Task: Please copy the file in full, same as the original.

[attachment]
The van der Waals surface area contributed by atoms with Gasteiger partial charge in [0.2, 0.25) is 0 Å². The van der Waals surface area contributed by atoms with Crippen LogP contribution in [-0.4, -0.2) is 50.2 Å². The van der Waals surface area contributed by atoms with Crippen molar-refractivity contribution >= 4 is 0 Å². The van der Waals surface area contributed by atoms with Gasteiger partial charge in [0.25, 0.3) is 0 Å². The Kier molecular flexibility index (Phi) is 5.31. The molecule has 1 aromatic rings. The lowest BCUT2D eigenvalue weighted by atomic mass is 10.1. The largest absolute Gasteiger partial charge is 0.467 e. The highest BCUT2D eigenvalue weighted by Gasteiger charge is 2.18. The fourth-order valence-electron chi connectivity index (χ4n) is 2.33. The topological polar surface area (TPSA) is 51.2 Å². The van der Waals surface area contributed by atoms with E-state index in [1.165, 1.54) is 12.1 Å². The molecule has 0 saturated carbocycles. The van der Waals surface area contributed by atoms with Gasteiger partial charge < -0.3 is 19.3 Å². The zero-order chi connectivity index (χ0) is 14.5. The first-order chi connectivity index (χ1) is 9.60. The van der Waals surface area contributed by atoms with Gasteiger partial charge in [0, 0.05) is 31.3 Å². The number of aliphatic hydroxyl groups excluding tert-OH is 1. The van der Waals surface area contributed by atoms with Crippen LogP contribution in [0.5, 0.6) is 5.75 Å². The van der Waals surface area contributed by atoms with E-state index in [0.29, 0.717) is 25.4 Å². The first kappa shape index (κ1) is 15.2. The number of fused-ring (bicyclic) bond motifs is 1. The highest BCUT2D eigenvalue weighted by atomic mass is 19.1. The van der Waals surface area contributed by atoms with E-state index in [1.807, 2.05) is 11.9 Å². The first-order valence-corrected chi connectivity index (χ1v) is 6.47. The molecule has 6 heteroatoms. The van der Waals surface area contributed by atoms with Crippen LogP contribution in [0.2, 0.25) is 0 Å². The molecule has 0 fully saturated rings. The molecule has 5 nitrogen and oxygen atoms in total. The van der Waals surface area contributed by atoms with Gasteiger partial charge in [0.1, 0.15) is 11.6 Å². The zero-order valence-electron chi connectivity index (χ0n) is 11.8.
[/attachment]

The van der Waals surface area contributed by atoms with Gasteiger partial charge in [0.2, 0.25) is 0 Å². The van der Waals surface area contributed by atoms with Crippen LogP contribution in [-0.4, -0.2) is 50.2 Å². The van der Waals surface area contributed by atoms with Crippen molar-refractivity contribution >= 4 is 0 Å². The van der Waals surface area contributed by atoms with Gasteiger partial charge in [0.25, 0.3) is 0 Å². The Kier molecular flexibility index (Phi) is 5.31. The molecule has 1 aromatic rings. The lowest BCUT2D eigenvalue weighted by atomic mass is 10.1. The largest absolute Gasteiger partial charge is 0.467 e. The highest BCUT2D eigenvalue weighted by Gasteiger charge is 2.18. The fourth-order valence-electron chi connectivity index (χ4n) is 2.33. The topological polar surface area (TPSA) is 51.2 Å². The van der Waals surface area contributed by atoms with E-state index in [1.165, 1.54) is 12.1 Å². The molecule has 0 saturated carbocycles. The van der Waals surface area contributed by atoms with Gasteiger partial charge < -0.3 is 19.3 Å². The zero-order chi connectivity index (χ0) is 14.5. The first-order chi connectivity index (χ1) is 9.60. The van der Waals surface area contributed by atoms with Gasteiger partial charge in [0, 0.05) is 31.3 Å². The number of aliphatic hydroxyl groups excluding tert-OH is 1. The van der Waals surface area contributed by atoms with Crippen LogP contribution in [0.5, 0.6) is 5.75 Å². The van der Waals surface area contributed by atoms with E-state index in [0.29, 0.717) is 25.4 Å². The first kappa shape index (κ1) is 15.2. The number of fused-ring (bicyclic) bond motifs is 1. The highest BCUT2D eigenvalue weighted by atomic mass is 19.1. The van der Waals surface area contributed by atoms with E-state index in [1.807, 2.05) is 11.9 Å². The first-order valence-corrected chi connectivity index (χ1v) is 6.47. The molecule has 6 heteroatoms. The van der Waals surface area contributed by atoms with Crippen LogP contribution in [0.2, 0.25) is 0 Å². The molecule has 0 fully saturated rings. The molecule has 5 nitrogen and oxygen atoms in total. The van der Waals surface area contributed by atoms with Gasteiger partial charge in [0.1, 0.15) is 11.6 Å². The zero-order valence-electron chi connectivity index (χ0n) is 11.8.